“This diplomatic conference has been a major breakthrough for the copyright industries especially in relation to audio visual works. It is also a milestone in relation to WIPO in regard to its norm-setting activities considering that the last treaty was done 16 years ago. And it actually gives us hope in relation to the norm-setting activities more so in relation to issues such as broadcasting as well as the issues of exceptions and limitations and any other international issues that might arise in this multi-cultural and borderless society.”


The adopted text of Beijing Treaty on Audiovisual Performances in all official WIPO languages is available here.


Meanwhile, back in Nairobi, IPKenya caught up with Mrs. Angela Ndambuki, the General Manager of the Performers Rights Society of Kenya (PRISK) and sought her thoughts on the recently adopted Beijing Treaty.

This is what she had to say:

“The Beijing Treaty is welcomed with much anticipation and the Performers Rights Society of Kenya (PRISK) in particular is pleased to have the International protection for audiovisual performers. The treaty provides for both moral rights; rights to be identified as the performer and prevent distortion of the performance and economic rights such as broadcasting and communication to the public which PRISK is mandated to administer.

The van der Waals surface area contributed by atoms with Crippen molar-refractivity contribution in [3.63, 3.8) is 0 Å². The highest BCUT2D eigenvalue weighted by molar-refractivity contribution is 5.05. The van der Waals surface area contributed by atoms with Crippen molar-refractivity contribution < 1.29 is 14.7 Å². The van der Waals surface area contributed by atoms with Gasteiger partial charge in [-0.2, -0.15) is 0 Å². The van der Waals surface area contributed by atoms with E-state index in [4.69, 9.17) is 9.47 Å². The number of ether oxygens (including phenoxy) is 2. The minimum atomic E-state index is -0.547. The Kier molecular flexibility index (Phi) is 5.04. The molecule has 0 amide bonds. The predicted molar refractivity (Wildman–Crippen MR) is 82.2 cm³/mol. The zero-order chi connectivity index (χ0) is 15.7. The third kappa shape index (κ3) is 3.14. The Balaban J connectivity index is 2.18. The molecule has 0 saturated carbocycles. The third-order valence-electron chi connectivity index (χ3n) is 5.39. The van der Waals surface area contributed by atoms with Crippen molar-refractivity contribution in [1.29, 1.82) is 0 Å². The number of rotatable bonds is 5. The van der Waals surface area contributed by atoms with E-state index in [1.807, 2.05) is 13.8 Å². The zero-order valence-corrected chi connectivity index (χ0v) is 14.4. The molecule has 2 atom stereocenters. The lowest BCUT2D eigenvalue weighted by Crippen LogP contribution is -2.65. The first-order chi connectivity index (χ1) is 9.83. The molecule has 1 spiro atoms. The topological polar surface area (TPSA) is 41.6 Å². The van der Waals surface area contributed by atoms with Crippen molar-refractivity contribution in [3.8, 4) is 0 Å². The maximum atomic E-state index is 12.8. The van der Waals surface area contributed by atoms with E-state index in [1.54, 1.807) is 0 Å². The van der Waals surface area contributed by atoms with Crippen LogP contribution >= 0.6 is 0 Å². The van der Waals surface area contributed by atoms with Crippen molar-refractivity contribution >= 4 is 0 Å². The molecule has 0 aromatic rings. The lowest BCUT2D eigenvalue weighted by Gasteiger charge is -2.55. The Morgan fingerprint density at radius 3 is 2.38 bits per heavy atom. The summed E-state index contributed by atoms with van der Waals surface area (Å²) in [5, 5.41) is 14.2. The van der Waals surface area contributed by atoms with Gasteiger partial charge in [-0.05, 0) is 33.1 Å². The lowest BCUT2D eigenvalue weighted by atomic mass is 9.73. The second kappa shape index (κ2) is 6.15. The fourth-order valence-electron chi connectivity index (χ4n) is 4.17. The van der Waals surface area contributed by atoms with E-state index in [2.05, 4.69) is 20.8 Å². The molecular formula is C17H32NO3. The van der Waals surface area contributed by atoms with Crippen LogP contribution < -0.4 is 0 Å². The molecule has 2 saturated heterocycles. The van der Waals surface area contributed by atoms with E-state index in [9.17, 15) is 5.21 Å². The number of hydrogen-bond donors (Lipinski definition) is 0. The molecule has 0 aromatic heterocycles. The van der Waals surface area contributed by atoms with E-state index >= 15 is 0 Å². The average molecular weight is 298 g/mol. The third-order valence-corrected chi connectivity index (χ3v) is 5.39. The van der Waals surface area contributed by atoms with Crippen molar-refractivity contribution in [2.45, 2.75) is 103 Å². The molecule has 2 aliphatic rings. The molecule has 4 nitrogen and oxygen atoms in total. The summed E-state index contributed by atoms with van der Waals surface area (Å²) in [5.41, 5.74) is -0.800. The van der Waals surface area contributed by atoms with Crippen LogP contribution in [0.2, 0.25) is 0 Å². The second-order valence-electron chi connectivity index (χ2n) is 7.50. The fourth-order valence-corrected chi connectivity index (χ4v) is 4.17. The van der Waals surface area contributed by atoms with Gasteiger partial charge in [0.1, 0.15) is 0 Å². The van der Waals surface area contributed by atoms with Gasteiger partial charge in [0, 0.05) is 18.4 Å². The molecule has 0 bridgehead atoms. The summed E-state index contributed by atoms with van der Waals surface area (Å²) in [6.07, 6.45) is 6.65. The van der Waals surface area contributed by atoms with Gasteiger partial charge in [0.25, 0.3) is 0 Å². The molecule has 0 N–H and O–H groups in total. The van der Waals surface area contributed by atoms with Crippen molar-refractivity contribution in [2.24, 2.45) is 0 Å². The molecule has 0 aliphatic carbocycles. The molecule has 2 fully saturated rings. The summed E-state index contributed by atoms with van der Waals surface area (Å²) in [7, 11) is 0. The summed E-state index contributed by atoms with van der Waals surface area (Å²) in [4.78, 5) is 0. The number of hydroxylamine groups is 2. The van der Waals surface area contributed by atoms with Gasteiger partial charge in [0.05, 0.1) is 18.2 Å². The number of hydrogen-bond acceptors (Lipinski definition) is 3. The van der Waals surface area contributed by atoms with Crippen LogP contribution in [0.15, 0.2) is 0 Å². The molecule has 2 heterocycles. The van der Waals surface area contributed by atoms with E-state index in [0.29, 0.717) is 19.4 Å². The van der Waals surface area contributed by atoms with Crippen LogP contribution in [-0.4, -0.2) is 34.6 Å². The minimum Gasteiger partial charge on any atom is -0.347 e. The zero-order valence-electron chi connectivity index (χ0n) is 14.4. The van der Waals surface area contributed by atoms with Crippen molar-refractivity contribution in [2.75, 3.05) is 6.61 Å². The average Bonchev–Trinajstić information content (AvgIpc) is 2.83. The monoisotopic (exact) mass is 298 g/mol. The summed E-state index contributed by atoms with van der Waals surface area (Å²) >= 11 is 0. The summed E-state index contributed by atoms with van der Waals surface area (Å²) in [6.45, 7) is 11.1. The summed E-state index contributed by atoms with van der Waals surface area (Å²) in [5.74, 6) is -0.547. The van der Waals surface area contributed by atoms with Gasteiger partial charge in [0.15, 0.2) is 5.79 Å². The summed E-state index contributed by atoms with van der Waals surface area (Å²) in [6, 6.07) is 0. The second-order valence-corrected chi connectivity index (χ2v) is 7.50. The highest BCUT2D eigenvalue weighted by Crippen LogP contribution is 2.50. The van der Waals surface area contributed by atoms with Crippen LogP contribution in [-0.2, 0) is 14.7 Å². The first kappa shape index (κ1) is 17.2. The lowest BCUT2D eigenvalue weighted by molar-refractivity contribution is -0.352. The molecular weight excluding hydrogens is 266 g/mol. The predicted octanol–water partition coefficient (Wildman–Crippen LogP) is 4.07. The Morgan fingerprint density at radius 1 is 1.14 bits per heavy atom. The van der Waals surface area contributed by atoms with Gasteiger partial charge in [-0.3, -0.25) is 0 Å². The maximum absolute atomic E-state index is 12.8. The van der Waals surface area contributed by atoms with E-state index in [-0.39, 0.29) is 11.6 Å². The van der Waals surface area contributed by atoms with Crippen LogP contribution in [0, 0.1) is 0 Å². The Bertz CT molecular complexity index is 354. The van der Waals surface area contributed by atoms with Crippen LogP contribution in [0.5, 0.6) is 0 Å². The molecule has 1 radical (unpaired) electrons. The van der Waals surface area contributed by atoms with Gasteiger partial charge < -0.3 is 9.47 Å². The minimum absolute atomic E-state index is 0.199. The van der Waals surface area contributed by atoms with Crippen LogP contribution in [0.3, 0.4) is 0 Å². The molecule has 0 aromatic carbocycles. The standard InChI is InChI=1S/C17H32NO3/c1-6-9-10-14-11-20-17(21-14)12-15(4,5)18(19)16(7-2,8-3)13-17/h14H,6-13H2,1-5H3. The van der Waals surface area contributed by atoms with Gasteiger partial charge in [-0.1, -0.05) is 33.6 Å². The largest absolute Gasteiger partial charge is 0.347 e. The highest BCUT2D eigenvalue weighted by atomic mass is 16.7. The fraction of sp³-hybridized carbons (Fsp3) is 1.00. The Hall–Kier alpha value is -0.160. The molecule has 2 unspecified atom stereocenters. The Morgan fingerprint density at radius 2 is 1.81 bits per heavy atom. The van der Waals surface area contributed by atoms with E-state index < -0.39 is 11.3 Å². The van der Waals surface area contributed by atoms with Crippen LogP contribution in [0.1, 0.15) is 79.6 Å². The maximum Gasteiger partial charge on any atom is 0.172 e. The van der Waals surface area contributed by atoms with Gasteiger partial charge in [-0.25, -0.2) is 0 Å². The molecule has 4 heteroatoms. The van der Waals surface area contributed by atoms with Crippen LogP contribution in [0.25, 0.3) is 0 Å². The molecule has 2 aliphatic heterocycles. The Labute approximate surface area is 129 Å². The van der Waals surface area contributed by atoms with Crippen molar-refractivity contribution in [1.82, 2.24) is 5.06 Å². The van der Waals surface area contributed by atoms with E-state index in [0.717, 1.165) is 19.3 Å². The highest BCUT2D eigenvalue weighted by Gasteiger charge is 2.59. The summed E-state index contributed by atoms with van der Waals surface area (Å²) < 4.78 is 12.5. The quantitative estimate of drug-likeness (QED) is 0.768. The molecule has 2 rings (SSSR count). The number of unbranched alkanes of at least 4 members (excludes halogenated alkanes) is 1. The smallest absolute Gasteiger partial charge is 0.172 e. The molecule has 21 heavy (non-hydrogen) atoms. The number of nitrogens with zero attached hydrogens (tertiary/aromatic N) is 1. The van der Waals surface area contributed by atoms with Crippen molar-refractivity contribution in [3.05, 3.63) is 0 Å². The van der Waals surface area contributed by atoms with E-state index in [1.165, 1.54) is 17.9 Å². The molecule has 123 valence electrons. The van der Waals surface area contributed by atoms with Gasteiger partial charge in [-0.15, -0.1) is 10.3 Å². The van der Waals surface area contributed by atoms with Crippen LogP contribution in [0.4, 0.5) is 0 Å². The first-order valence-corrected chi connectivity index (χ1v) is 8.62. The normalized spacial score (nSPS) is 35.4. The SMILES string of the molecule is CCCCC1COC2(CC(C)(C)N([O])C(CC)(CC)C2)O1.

It is now more than ever that Kenya needs to step up in terms of having presence in the audiovisual international scene to be able to benefit from the protection. At the moment we find that Nigerian movies are mostly shown hence now Policies touching on Audiovisual works and local/ Kenyan content should be lobbied and enforced to include a reasonable minimum percentage to enable our local performers to benefit.

Meanwhile the amendment proposals to the Kenya Copyright Act are in line with the Beijing Treaty. The provision of equitable remuneration not only touches on use of sound recordings but also for audiovisual works. This is good news to actors and other performers taking part in audiovisual works as it means that now they can enjoy additional remuneration for the use of their fixed performances for a period of 50 years after publication of the works.

It is my understanding that Kenya intends to ratify the Beijing Treaty. We now wait for the assent of the amendments to the Copyright Act and put proper structures in place to administer these rights. PRISK is determined to ensure that there is proper administration of these rights. We shall work with the Kenya Copyright Board (KECOBO) to raise awareness on these rights and also with other stakeholders such as the Kenya Film Commission to ensure policies are in line with the minimum standards provided in the Treaty.”

Women Leaders of Copyright in Kenya

As a newcomer on the intellectual property scene in Kenya, I’ve noticed one distinctive feature about the administration of copyright and related rights: it’s entirely dominated by women!

These women are not only legal professionals but they are also multi-talented and fully committed to what they do. Allow me to (re)introduce them to you and share my observations about them: